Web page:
Now that I’ve beaten back Comodo’s insistence that Mad Genius Club is EVIL! EVIL! and got access back to the site (I’m glad I got rid of the bloody thing. Bastards took over DNS routing and didn’t reset it when I uninstalled. That’s just plain bad manners), I can return to your regular Thursday dose of things weird and Kate.
Since we’ve had a flurry of ‘state of the industry’ posts, I’m going to leave that topic lie and talk about something else altogether: things that writers need to avoid while working on the draft.
No, it’s not a prescriptive list of “thou shalt not”. It’s more a case of “these things have effects that can bugger around with your subconscious”. Since a big chunk of writing in the draft phase is convincing/cajoling/tricking/coercing your subconscious into giving up the goodies it’s holding onto (at least if you’re a pantser like me) and letting them show up on the page, anything that interferes with doing that is something you want to avoid.
For me, there is music that’s good to write to and music that – no matter how much I love it – I simply can’t have on when I’m writing. My no-nos include any music that gets an emotional reaction from me (because the emotional swings in music aren’t going to ever synch with the emotions the work in progress needs to have, and the emotion of the music will override what should be happening in the story), music that forces me to actively listen (I can have music as background or actively listen – but some pieces insist I listen. Those will kill writing progress dead), most music with vocals in English (the words throw me out of the writing trance – although there are exceptions to this).
Music that doesn’t fall into the “don’t write to this” list is mostly neutral – I can have it on and it doesn’t help or hinder.
Then there’s a small set of music that kicks my subconscious into gear and makes writing happen.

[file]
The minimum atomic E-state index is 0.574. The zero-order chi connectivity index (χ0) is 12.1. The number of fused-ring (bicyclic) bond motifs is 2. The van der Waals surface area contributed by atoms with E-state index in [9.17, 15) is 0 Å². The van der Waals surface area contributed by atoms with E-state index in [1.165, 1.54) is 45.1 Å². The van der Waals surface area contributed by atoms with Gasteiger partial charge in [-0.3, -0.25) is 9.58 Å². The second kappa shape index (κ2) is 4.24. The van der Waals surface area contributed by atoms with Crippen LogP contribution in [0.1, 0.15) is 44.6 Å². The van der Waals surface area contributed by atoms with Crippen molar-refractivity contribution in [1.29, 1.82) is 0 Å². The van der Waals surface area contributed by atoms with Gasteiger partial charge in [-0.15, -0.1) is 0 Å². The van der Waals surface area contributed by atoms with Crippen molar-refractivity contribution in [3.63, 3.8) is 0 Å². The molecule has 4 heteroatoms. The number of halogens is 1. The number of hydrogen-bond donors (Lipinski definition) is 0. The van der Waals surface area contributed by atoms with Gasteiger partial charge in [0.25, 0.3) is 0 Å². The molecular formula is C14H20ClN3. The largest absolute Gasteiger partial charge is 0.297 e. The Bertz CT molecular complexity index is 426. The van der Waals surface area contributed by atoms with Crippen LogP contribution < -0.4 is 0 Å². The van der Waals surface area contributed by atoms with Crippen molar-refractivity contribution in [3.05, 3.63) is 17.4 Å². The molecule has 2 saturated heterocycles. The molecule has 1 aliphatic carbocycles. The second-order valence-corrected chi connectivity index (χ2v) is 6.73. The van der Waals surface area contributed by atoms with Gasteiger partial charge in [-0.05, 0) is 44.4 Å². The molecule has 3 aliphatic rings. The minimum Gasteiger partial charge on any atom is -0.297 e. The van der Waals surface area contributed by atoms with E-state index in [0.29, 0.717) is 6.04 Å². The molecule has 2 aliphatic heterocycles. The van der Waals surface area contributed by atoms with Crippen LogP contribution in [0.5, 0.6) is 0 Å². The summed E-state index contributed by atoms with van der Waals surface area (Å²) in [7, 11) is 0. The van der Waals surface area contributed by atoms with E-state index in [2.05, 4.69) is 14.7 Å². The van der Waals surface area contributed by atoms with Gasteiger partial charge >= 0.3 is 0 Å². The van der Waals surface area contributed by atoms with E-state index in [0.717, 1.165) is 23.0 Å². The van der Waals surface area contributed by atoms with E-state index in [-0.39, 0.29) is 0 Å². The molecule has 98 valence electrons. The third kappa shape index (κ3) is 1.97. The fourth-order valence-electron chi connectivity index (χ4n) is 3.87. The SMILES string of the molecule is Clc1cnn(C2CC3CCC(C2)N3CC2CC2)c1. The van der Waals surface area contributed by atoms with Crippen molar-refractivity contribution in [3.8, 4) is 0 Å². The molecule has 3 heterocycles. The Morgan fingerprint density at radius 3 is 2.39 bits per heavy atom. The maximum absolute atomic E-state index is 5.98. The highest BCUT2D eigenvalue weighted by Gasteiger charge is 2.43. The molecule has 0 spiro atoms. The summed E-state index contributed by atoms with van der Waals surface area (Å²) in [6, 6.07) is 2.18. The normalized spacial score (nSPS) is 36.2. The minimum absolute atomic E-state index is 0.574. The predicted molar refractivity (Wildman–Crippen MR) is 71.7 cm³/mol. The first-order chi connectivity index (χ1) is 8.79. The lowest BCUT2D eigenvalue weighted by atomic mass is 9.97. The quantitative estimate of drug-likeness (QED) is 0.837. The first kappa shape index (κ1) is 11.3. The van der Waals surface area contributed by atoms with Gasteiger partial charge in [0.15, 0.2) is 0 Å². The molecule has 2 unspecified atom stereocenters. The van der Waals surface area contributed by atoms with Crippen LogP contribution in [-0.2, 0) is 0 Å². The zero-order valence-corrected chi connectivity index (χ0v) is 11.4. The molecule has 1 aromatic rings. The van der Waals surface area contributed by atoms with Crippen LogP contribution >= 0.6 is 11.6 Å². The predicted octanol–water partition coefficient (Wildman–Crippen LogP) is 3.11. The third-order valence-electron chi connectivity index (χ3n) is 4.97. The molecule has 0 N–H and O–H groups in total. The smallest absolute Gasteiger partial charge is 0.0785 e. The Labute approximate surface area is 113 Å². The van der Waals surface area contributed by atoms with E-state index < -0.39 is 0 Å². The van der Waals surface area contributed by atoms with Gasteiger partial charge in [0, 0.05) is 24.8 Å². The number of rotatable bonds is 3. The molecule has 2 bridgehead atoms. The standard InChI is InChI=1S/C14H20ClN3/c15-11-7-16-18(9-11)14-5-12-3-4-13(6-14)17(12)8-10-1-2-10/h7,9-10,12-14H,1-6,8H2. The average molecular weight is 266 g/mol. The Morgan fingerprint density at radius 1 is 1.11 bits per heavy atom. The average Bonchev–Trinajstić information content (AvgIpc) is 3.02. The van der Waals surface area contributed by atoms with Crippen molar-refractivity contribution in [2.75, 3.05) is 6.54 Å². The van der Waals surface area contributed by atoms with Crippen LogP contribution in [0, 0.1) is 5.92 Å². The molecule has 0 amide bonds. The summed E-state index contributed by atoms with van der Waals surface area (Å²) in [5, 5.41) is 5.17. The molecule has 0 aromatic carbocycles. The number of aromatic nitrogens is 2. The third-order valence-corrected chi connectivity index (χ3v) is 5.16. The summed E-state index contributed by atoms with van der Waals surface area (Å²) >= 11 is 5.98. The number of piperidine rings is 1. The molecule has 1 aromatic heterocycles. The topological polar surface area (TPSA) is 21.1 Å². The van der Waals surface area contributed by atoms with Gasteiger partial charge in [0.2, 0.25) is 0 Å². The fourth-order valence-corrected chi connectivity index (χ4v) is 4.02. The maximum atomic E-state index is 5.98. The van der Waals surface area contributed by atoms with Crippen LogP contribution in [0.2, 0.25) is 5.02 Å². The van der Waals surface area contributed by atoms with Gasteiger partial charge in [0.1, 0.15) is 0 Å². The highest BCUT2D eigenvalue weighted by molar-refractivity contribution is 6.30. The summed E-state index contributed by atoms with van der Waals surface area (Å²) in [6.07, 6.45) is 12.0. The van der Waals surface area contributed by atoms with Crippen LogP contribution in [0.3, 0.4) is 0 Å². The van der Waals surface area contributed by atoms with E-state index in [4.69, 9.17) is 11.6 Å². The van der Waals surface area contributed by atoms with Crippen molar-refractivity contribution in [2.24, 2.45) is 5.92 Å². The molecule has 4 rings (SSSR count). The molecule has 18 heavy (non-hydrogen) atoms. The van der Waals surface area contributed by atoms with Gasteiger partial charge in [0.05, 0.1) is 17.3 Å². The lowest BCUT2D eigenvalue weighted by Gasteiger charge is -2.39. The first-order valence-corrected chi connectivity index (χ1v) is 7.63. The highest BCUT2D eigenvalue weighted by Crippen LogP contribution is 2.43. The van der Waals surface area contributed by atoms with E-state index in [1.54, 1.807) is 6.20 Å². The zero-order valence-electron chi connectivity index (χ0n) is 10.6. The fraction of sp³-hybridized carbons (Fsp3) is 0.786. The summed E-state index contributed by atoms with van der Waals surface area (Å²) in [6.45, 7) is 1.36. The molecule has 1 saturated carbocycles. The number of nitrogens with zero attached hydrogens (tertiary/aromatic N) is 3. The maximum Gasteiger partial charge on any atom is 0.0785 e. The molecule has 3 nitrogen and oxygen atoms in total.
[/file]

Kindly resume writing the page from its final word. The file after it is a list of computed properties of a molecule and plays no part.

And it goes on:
Of course, the same issues apply to things other than music. Some people work best when they’ve got nice big chunks of uninterrupted time. Others do best fitting their writing around everything else and getting a few words here and a few there. The goal is two-fold: work out what actively blocks your ability to write and avoid that, and work out what helps and try to make that happen. If you can only do one of those at a time, start with finding your blockers and working out how to avoid them.
This is why I have several playlists of writing music. They’re eclectic as hell, but they’re entirely music that’s good to write to. If it ain’t in the playlist and I’m writing at home, it’s not going to be played.
For me another blocker is conversation – so even if I haven’t got music going, I’ll put on the headphones as a “do not disturb” signal.
Of course, my biggest issue when I’m not squeezing writing in around other things (preferably when I think I shouldn’t be writing – damned subconscious!), is getting distracted. I’ll go to look something up and four hours later I haven’t added a single word. One day I’ll get to rehabbing the low-distraction Linux box and run it as the writing machine again. Everything is set up except that it needs to have the drive scanned, cleaned and the operating system loaded clean (not the biggest issue), and that it needs to be vacuumed out because the cat fluff is making it overheat whenever I start it up (this is the big issue – it means I have to pull the box out from under the desk, take the cover off, find the right tool for the vacuum and clean things out… then because the rest of under the desk is such a cat fluff repository, vacuum that… And so it goes. Yeah I’m lazy. And I procrastinate. Besides, most of the writing that’s happening at the moment happens in odd moments when I’m at work, on paper, in longhand. I’m just transcribing which is brainless enough that I don’t really need the focus.
Anyway. Odd Kate-rambles aside, identifying things that get in the way of your writing and either removing them or routing around them matters. I can testify that the little blocks can very easily turn into mighty “thou shalt not write” chains if you don’t.